Reducing energy waste and procuring renewable energy are some of the most effective steps that our member hospitals are taking to reduce their environmental impact and protect community health. There are many reasons energy should be an area of focus:
- Inpatient health care is ranked by EPA as the second-largest commercial energy user in the United States.
- Health care facilities consume close to 10% of the total energy used in U.S. commercial buildings and spend more than $8 billion on energy every year.
- The health care sector is responsible for 8.5% of U.S. greenhouse gas emissions.
The challenge for health care systems is to “do no harm” by working to eliminate the negative health and climate impacts of our energy consumption while enhancing patient outcomes and minimizing costs. With renewable energy sources like wind and solar already outcompeting dirty energy in most of the country, this goal is becoming increasingly achievable and practical – many Practice Greenhealth member members have found they can significantly increase energy efficiency and shift their energy mix to clean, renewable sources without huge capital outlays by using a variety of strategies.
Hackensack University Medical Center embarked on a two-phase energy conservation project that when complete will result in annual utility cost savings of $1.06 million.
Practice Greenhealth has cultivated resources and created tools to help our members identify and address their energy usage step-by-step.
Step 1: Track, measure, and benchmark current energy use
Accurate energy tracking and management tools help hospitals identify underperforming buildings, verify the effectiveness of any efficiency efforts, and identify opportunities to improve.
- EPA’s benchmarking starter kit
- Data 101 Series - How to Conduct an Energy Baseline
- Energy Impact Calculator
Step 2: Set ambitious energy goals
As technology improves and costs continue to decline, more promising energy reduction strategies are available and accessible to health care institutions. Setting clear goals to improve energy efficiency and shifting to renewable energy will help drive impact, identify key partners, and hold your team accountable. There are a host of governmental agency tools to help with energy goal-setting. Practice Greenhealth experts frequently guide members through the process to identify the materials that will be most useful. You can also start with the goals established in the leaner energy challenge and by committing to 100% renewable electricity by 2030.
Additional recommended reading:
- Department of Energy Better Buildings Solution Center
- EPA’s ENERGY STAR Guidelines for Energy Management
- EPA’s Green Power Partnership
Step 3: Implement clean energy practices
Energy reduction practices fall into two major categories:
- Energy efficiency: The cleanest and cheapest energy in the world is energy you don’t use. By utilizing tactics such as retro- and continuous commissioning, lighting modifications, supplemental load reduction for HVAC systems, “rightsizing” air distribution systems, beneficial electrification, and heating and cooling upgrades, you can reduce the need for energy.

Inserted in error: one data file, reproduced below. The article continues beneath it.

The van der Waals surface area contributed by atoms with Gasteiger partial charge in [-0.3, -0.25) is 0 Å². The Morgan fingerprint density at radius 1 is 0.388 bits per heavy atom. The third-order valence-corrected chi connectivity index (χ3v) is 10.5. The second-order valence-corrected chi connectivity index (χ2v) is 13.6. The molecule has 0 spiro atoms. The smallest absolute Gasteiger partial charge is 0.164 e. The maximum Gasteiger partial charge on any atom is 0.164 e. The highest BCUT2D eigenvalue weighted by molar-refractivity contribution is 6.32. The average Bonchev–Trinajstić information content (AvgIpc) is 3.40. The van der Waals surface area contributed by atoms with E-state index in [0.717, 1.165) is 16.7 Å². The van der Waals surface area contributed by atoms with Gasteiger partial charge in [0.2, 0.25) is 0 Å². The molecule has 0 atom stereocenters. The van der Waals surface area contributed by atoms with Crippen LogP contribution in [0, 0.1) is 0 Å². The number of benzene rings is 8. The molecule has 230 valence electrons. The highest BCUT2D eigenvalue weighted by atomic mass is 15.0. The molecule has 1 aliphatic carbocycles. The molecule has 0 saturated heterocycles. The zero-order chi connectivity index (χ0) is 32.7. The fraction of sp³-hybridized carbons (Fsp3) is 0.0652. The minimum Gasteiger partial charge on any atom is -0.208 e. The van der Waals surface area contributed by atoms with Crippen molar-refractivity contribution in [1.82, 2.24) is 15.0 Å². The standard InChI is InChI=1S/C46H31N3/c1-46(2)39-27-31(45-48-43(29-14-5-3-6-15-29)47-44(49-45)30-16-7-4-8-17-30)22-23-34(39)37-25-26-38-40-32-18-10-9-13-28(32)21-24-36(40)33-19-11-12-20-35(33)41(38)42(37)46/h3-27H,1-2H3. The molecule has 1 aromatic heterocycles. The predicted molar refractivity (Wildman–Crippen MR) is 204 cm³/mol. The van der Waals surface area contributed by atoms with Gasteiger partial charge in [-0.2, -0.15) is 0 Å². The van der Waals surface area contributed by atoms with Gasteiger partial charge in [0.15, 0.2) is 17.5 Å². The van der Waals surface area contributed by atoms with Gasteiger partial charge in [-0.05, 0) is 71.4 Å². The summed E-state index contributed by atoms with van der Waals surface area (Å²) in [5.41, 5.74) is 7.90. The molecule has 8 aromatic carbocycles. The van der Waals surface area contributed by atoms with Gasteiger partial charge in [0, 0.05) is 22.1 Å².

- Renewable energy: Replacing conventional energy with clean, renewable energy technologies such as solar, wind, geothermal, and other renewable sources can reduce reliance on fossil fuel combustion for energy, save your institution money, and reduce the negative health impacts of pollution in the communities you serve.
Developing a Strategic Energy Master Plan (SEMPs) is a key strategy. Organizations like Mass General Brigham in Boston, Massachusetts used a SEMP to help mitigate annual price increases of 1.5% in 2008 by identifying a reduction goal, increasing efficiency, and a host of other measures including implementing renewable energy. These approaches can help overcome barriers like finances or limited infrastructure and enable a hospital facility to procure onsite or offsite renewable energy generation.
Step 4: Report and analyze impacts
Practice Greenhealth generates a Sustainability Benchmark Report every year to track sustainability efforts and evidence-based programs. The data from our members drive the Environmental Excellence Awards, which recognize hospitals and health systems for leadership in sustainability best practices in areas including leaner energy. The dataset from the Practice Greenhealth network is invaluable and can guide hospitals to set targets. For example, in the 2020 benchmark report, the average energy intensity (EUI) score was 217. An EUI score is a measure of a facility’s electrical and gas usage over a 12-month period. Almost 70% of Practice Greenhealth award winners have a written plan to reduce energy use with timelines and goals, and the energy savings per facility was over $40,000.
The Environmental Excellence Awards are the nation’s premier recognition program for environmental performance in the health care sector. The Circle of Excellence Awards celebrate hospitals who have not only earned an award for all around sustainability achievement, but who have also been identified as the top scoring programs for each category of sustainability.
The Energy Circle celebrates hospitals that are leading the sector in energy efficiency. Leaders generally have energy managers and written programs to reduce energy use over time. They are tracking energy use intensity, ENERGY STAR performance metrics, and shared details on project implementation and staff engagement strategies.
Gundersen Lutheran Medical Center
Harborview Medical Center*
Memorial Sloan Kettering Cancer Center*
NYU Langone Health - Main Campus
Park Nicollet Methodist Hospital*
VHA 04 James E. VanZandt VA Medical Center (Altoona, PA)*
VHA 17 Dallas VA Medical Center (Dallas, TX)
VHA 23 Minneapolis VA Health Care System (Minneapolis, MN)*
VHA 23 St. Cloud VA Health Care System (St. Cloud, MN)*
*also a Top 25 honoree